Material_1 *theCopy = new Material_1(this->getTag(), C, Alpha);

theCopy->trialRate = trialRate;

return theCopy;
}

int
Material_1::sendSelf(int cTag, Channel &theChannel)
{
int res = 0;
static Vector data(5);
data(0) = this->getTag();
data(1) = C;
data(2) = Alpha;
data(3) = trialRate;
data(4) = minVel;
res = theChannel.sendVector(this->getDbTag(), cTag, data);
if (res < 0)
opserr << "Material_1::sendSelf() - failed to send data\n";

return res;
}

int
Material_1::recvSelf(int cTag, Channel &theChannel,
FEM_ObjectBroker &theBroker)
{
int res = 0;
static Vector data(5);
res = theChannel.recvVector(this->getDbTag(), cTag, data);

if (res < 0) {
opserr << "Material_1::recvSelf() - failed to receive data\n";
C = 0;
this->setTag(0);
}
else {
this->setTag((int)data(0));
C = data(1);
Alpha = data(2);
trialRate = data(3);
minVel = data(4);
}

return res;
}

void
Material_1::Print(OPS_Stream &s, int flag)
{
s << "Viscous tag: " << this->getTag() << endln;
s << " C: " << C << endln;
s << " Alpha: " << Alpha << endln;
s << " minVel: " << minVel << endln;
}
jiejingz
 
Posts: 8
Joined: Tue Sep 16, 2014 5:43 am
Location: University of Toronto

Re: Question about getting trial acceleration

Postby jiejingz » Sun Jan 04, 2015 5:47 pm

I guess for now my primary concern is accessing ops_Dt with a dll

For some reason I believe ops_Dt is giving me 0 all the time. Is there a way around this?
jiejingz
 
Posts: 8
Joined: Tue Sep 16, 2014 5:43 am
Location: University of Toronto

Re: Question about getting trial acceleration

Postby fmk » Tue Jan 06, 2015 9:06 am

the only way around it till i can put it in the source code is to keep a variable in the material to keep track of the last committed time. through the ops_TheActiveDomain pointer you can obtain the current time and the dT can be calculated if you have stored the committed time.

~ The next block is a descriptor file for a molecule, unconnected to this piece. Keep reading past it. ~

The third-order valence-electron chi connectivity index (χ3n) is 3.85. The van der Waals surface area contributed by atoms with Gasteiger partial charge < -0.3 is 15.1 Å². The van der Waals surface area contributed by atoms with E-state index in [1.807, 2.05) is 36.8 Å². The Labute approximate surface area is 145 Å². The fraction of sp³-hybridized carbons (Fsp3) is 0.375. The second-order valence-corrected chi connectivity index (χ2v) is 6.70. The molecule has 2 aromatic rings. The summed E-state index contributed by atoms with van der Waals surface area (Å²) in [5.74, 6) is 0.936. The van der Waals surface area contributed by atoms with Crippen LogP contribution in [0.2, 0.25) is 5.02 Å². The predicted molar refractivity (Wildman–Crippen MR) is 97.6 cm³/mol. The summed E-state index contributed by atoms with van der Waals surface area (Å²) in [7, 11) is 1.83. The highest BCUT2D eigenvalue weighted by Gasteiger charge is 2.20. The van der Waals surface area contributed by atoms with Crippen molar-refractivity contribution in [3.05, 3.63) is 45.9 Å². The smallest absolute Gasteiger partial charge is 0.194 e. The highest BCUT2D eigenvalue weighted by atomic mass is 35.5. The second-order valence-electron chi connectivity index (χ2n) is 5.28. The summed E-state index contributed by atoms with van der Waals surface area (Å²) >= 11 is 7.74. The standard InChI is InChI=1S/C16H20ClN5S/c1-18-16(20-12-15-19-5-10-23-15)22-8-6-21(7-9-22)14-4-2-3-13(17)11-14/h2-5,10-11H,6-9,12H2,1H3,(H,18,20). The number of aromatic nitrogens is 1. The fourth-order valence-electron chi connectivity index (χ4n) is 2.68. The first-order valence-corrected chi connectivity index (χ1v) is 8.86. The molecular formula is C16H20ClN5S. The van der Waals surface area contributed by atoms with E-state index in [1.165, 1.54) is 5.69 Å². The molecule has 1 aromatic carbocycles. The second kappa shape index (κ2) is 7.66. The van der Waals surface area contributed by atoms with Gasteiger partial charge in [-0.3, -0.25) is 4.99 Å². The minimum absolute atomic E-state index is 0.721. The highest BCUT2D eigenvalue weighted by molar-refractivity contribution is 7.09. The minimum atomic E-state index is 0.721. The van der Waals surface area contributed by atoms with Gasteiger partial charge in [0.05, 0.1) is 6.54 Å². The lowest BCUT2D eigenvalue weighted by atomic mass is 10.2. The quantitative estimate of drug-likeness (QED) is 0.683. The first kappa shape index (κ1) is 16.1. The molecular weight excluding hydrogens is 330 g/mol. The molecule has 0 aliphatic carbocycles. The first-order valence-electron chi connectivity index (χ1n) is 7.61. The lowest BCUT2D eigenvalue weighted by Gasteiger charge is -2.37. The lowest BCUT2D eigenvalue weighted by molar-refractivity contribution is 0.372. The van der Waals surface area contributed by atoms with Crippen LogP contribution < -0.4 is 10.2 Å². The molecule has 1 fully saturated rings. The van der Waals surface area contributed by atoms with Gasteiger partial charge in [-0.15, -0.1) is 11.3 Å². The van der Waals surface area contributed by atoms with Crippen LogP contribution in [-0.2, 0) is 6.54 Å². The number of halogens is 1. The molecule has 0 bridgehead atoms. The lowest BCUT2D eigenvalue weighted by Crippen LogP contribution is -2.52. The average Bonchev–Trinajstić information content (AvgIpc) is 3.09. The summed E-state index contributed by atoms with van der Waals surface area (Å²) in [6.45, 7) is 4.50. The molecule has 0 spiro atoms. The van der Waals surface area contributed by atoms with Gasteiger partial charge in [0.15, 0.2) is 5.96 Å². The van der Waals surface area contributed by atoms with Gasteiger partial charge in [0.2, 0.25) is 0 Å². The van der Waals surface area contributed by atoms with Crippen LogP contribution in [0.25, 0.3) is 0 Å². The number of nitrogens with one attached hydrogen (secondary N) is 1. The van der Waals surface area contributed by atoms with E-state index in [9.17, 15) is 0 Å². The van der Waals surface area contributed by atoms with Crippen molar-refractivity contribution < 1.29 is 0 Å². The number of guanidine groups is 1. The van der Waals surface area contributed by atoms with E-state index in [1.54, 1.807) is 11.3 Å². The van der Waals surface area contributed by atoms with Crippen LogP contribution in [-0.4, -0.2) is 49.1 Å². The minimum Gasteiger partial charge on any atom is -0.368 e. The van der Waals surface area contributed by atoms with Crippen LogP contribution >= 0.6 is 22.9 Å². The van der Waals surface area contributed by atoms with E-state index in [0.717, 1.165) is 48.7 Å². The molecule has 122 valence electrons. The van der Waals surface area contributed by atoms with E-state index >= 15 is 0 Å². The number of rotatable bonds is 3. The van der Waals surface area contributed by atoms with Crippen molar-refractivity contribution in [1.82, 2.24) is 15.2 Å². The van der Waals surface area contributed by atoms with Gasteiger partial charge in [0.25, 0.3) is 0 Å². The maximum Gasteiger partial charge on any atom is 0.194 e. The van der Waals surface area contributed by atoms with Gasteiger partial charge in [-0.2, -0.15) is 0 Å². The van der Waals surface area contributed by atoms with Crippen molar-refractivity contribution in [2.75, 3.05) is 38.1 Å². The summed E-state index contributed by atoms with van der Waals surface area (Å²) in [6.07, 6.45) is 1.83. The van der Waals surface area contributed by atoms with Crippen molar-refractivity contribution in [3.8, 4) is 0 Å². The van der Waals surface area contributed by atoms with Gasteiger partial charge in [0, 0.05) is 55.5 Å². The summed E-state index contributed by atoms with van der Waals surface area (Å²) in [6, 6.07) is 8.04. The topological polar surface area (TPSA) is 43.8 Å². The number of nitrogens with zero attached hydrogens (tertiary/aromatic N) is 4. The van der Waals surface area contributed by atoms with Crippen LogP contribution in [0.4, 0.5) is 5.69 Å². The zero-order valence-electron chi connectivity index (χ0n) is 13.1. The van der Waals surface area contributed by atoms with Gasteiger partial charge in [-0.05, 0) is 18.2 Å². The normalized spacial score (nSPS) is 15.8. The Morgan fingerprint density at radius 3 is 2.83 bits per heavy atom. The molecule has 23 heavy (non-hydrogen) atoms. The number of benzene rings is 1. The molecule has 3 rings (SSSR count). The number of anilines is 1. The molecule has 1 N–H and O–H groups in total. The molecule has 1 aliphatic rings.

if that does not work let me know and i will build something.
fmk
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Re: Question about getting trial acceleration

Postby jiejingz » Mon Jan 12, 2015 7:02 am

Dear fmk,

Thanks for your reply. I think this method works well, but there is something I do not quite understand.

In implementing a mass damper material, here is my main code, where C is the mass of the mass damper, and I left getTangent, getInitialTangent, and getDampedTangeng methods to return 0;

_________________________________________________________________________________
Material_5::setTrialStrain(double strain, double strainRate)
{
double dt;
currentTime = ops_TheActiveDomain->getCurrentTime();
dt = currentTime - commitTime;
trialStrain = strain;
trialStrainRate = strainRate;

double nextStrain = 0;

//nextStrain = trialStrain + trialStrainRate*dt;
//Acceleration = (commitStrain - 2 * trialStrain + nextStrain)/pow(dt,2);

Acceleration = (trialStrainRate - commitStrainRate)/dt;